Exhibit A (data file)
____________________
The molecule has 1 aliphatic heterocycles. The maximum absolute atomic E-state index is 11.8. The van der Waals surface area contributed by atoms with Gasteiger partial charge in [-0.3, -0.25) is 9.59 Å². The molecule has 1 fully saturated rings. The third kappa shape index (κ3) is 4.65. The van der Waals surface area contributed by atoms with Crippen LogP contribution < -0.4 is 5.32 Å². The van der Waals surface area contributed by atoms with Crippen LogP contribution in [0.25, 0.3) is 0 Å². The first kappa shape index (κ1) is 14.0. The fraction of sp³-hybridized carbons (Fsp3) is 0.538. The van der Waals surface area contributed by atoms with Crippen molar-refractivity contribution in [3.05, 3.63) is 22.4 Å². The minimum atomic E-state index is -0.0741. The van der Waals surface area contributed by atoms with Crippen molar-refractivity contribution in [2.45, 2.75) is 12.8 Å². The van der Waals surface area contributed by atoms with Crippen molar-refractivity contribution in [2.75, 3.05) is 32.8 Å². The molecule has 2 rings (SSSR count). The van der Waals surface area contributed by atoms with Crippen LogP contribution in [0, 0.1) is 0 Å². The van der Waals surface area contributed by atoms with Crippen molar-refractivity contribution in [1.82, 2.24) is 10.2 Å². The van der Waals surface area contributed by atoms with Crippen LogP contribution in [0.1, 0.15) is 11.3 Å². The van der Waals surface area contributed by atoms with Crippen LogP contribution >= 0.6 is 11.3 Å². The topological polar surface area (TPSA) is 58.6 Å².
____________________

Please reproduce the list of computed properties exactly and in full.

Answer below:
The molecule has 1 aliphatic heterocycles. The maximum absolute atomic E-state index is 11.8. The van der Waals surface area contributed by atoms with Gasteiger partial charge in [-0.3, -0.25) is 9.59 Å². The molecule has 1 fully saturated rings. The third kappa shape index (κ3) is 4.65. The van der Waals surface area contributed by atoms with Crippen LogP contribution < -0.4 is 5.32 Å². The van der Waals surface area contributed by atoms with Crippen LogP contribution in [0.25, 0.3) is 0 Å². The first kappa shape index (κ1) is 14.0. The fraction of sp³-hybridized carbons (Fsp3) is 0.538. The van der Waals surface area contributed by atoms with Crippen molar-refractivity contribution in [3.05, 3.63) is 22.4 Å². The minimum atomic E-state index is -0.0741. The van der Waals surface area contributed by atoms with Crippen molar-refractivity contribution in [2.45, 2.75) is 12.8 Å². The van der Waals surface area contributed by atoms with Crippen molar-refractivity contribution in [2.75, 3.05) is 32.8 Å². The molecule has 2 rings (SSSR count). The van der Waals surface area contributed by atoms with Crippen LogP contribution in [0, 0.1) is 0 Å². The van der Waals surface area contributed by atoms with Crippen molar-refractivity contribution in [1.82, 2.24) is 10.2 Å². The van der Waals surface area contributed by atoms with Crippen LogP contribution in [0.1, 0.15) is 11.3 Å². The van der Waals surface area contributed by atoms with Crippen LogP contribution >= 0.6 is 11.3 Å². The topological polar surface area (TPSA) is 58.6 Å².